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DSK free to return to uncertain French future

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DSK free to return to uncertain French future


Whatever way you look at it Dominique Strauss-Kahn has had an amazing reversal of fortune.

The man known in France as “the great seducer” may not have to spend any more time for now before a US criminal judge but he still faces another massive battle to rebuild his reputation.

To help him do that some in France’s Socialist Party are preparing the way for him to return to politics.

Originally brought into government in the 1990s by François Mitterrand, the technocrat had no party powerbase but the outsider quickly built one and impressed with his debating skills and command of his chosen subject, economics.

Yet he already trailed behind him criticisms of being a slick operator, too clever by half, and a predatory ladies’ man despite being married to glamorous journalist Anne Sinclair, a familiar face on French television and the inheritor of an art collection worth millions who gave up her career for Strauss-Kahn.

With a successful track record as a minister behind him, and by now one of the party’s biggest guns in 2006 DSK stood to become the Socialist’s presidential candidate. He eventually lost out to Segolene Royal.

Although Royal remains a key figure in the party, her star shines less brightly these days following her disastrous 2007 campaign against Nicolas Sarkozy. At the time many thought Strauss-Kahn would have made a better showing, even if his popularity among the electorate was not especially strong.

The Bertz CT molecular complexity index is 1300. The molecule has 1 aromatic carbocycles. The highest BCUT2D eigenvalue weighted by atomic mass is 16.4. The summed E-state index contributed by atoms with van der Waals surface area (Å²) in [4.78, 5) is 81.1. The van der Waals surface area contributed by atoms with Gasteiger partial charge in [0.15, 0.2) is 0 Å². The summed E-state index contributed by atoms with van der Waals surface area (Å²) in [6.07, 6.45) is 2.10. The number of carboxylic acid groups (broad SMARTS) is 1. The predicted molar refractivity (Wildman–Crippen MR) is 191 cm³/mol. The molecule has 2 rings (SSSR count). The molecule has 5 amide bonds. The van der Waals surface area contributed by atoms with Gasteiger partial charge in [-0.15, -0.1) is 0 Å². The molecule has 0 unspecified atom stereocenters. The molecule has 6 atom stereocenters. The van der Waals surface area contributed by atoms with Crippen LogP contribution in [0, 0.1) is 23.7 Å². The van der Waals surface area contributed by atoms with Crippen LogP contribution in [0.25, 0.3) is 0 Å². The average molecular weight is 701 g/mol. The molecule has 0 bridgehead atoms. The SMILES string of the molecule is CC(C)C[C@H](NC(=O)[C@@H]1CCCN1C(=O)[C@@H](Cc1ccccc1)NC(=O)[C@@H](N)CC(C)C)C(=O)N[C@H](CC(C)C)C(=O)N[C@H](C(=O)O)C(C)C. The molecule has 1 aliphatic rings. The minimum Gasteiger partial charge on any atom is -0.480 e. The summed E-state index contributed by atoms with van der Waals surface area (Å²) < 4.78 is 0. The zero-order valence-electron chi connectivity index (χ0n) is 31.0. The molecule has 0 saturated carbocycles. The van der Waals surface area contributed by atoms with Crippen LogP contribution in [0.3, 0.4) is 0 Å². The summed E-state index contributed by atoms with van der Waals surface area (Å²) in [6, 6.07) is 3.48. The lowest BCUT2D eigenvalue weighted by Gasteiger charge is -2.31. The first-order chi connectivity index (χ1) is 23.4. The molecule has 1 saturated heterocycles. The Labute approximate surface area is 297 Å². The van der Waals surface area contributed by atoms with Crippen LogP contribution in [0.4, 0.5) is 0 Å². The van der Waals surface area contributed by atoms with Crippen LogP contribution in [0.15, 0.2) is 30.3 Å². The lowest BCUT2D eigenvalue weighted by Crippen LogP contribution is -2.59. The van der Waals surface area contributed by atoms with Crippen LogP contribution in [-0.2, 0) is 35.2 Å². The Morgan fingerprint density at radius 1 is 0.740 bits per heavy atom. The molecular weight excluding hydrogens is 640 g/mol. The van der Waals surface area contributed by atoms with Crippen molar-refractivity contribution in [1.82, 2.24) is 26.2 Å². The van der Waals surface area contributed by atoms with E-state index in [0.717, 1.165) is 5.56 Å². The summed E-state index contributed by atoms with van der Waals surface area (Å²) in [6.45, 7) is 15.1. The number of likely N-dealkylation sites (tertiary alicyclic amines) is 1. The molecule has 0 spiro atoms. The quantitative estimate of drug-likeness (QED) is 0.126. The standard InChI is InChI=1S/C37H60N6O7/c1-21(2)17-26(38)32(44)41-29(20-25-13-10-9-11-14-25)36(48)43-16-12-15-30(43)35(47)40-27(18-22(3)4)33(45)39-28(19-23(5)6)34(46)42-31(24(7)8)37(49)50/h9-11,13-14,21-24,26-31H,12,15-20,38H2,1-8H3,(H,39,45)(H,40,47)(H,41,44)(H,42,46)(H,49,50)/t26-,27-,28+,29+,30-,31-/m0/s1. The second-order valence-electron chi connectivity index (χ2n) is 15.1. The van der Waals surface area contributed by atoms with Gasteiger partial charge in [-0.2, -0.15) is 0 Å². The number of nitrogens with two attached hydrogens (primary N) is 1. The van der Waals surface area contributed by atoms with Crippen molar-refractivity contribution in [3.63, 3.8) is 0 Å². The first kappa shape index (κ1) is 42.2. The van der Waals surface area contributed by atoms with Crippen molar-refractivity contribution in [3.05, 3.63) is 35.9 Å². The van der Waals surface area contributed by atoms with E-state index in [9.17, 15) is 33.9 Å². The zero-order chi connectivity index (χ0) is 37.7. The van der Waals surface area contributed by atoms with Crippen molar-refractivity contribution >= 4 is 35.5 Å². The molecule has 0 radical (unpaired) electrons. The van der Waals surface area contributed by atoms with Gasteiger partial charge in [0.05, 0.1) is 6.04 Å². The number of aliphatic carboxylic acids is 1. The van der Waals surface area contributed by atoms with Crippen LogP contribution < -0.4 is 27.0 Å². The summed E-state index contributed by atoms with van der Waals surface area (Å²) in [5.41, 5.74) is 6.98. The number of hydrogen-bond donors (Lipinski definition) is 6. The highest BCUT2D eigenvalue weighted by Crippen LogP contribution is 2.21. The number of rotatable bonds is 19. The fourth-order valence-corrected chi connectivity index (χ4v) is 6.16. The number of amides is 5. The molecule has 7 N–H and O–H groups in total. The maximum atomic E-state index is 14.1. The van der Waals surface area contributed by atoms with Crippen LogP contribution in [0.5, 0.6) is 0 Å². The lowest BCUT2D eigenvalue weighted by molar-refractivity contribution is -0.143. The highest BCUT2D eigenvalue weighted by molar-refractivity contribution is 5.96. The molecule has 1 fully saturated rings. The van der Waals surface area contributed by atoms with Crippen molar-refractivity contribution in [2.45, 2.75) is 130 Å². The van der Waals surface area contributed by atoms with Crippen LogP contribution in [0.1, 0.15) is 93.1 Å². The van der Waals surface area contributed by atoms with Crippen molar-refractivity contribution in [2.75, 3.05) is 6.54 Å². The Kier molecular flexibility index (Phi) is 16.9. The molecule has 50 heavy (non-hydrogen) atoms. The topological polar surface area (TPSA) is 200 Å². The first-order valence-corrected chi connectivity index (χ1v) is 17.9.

Since then for DSK and the French electorate it has perhaps been a case of absence makes the heart grow fonder. Just after his election as president, Nicolas Sarkozy backed DSK’s bid to take charge of the International Monetary Fund, in part to get rid of a serious rival at home.

In New York he gained widespread credit for steering the IMF through the global economic crisis, and as Sarkozy lost his sheen, Strauss-Khan seemed to gain in gravitas.

Until the Diallo affair exploded, he was widely tipped to become the next president of France and was leading in all the opinion polls. But the man who has replaced him as the left’s favourite stills sees a way for Strauss-Kahn to return to politics.

“If you want to know how I feel, I think that whatever has been said a man with the expertise of Dominique Strauss-Khan can serve his country,” said Socialist party presidential candidate and former party secretary François Hollande.

However Strauss-Kahn is still facing a possible investigation in France where journalist and writer Tristane Banon has accused him of attempted rape. A statute of limitations on a lesser crime of sexual aggression has already expired. There is also a host of rumours and tales of past sexual shenanigans buzzing around him that the Diallo affair has brought out into the open.

Strauss-Kahn has denied Banon’s claims, describing the allegations as “fantasy,” but for Banon’s lawyer, the DSK affair has only just begun.

He has described the chorus of voices on the French left seeking to smooth the path of Strauss-Kahn’s rehabilitation as “crassly indecent”, and the Communist Party’s former leader and presidential candidate Marie-Georges Buffet broke ranks to call the collapse of the criminal trial “bad news for justice and bad news for women”.

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